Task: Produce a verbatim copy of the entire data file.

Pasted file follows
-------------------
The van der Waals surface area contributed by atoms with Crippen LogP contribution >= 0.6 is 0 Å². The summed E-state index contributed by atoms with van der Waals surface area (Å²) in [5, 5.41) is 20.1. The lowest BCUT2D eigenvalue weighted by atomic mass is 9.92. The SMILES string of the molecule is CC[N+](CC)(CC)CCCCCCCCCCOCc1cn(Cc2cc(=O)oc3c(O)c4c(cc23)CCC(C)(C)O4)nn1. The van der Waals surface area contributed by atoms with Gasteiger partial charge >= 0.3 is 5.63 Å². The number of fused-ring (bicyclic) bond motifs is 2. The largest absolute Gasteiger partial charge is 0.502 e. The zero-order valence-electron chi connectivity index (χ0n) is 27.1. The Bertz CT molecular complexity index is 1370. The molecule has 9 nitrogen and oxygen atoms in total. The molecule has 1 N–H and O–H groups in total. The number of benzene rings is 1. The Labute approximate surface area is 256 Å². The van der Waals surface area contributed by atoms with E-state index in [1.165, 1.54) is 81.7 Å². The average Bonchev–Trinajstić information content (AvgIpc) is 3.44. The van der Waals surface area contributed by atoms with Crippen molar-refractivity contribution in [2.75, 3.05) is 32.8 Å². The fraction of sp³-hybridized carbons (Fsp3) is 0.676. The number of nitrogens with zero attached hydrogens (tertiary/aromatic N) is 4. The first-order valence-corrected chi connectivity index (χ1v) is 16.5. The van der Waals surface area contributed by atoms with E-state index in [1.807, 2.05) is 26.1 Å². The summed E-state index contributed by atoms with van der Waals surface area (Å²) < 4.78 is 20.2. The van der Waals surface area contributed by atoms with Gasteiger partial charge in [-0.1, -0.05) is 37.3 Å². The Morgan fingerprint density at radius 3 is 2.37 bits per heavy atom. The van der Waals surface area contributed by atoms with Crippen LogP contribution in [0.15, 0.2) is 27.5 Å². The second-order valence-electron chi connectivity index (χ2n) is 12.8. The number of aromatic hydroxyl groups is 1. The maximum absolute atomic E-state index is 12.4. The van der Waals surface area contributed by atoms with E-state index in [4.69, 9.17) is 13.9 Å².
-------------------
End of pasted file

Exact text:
The van der Waals surface area contributed by atoms with Crippen LogP contribution >= 0.6 is 0 Å². The summed E-state index contributed by atoms with van der Waals surface area (Å²) in [5, 5.41) is 20.1. The lowest BCUT2D eigenvalue weighted by atomic mass is 9.92. The SMILES string of the molecule is CC[N+](CC)(CC)CCCCCCCCCCOCc1cn(Cc2cc(=O)oc3c(O)c4c(cc23)CCC(C)(C)O4)nn1. The van der Waals surface area contributed by atoms with Gasteiger partial charge >= 0.3 is 5.63 Å². The number of fused-ring (bicyclic) bond motifs is 2. The largest absolute Gasteiger partial charge is 0.502 e. The zero-order valence-electron chi connectivity index (χ0n) is 27.1. The Bertz CT molecular complexity index is 1370. The molecule has 9 nitrogen and oxygen atoms in total. The molecule has 1 N–H and O–H groups in total. The number of benzene rings is 1. The Labute approximate surface area is 256 Å². The van der Waals surface area contributed by atoms with E-state index in [1.165, 1.54) is 81.7 Å². The average Bonchev–Trinajstić information content (AvgIpc) is 3.44. The van der Waals surface area contributed by atoms with Crippen molar-refractivity contribution in [2.75, 3.05) is 32.8 Å². The fraction of sp³-hybridized carbons (Fsp3) is 0.676. The number of nitrogens with zero attached hydrogens (tertiary/aromatic N) is 4. The first-order valence-corrected chi connectivity index (χ1v) is 16.5. The van der Waals surface area contributed by atoms with E-state index in [1.807, 2.05) is 26.1 Å². The summed E-state index contributed by atoms with van der Waals surface area (Å²) < 4.78 is 20.2. The van der Waals surface area contributed by atoms with Gasteiger partial charge in [-0.1, -0.05) is 37.3 Å². The Morgan fingerprint density at radius 3 is 2.37 bits per heavy atom. The van der Waals surface area contributed by atoms with Crippen LogP contribution in [0.15, 0.2) is 27.5 Å². The second-order valence-electron chi connectivity index (χ2n) is 12.8. The number of aromatic hydroxyl groups is 1. The maximum absolute atomic E-state index is 12.4. The van der Waals surface area contributed by atoms with E-state index in [4.69, 9.17) is 13.9 Å².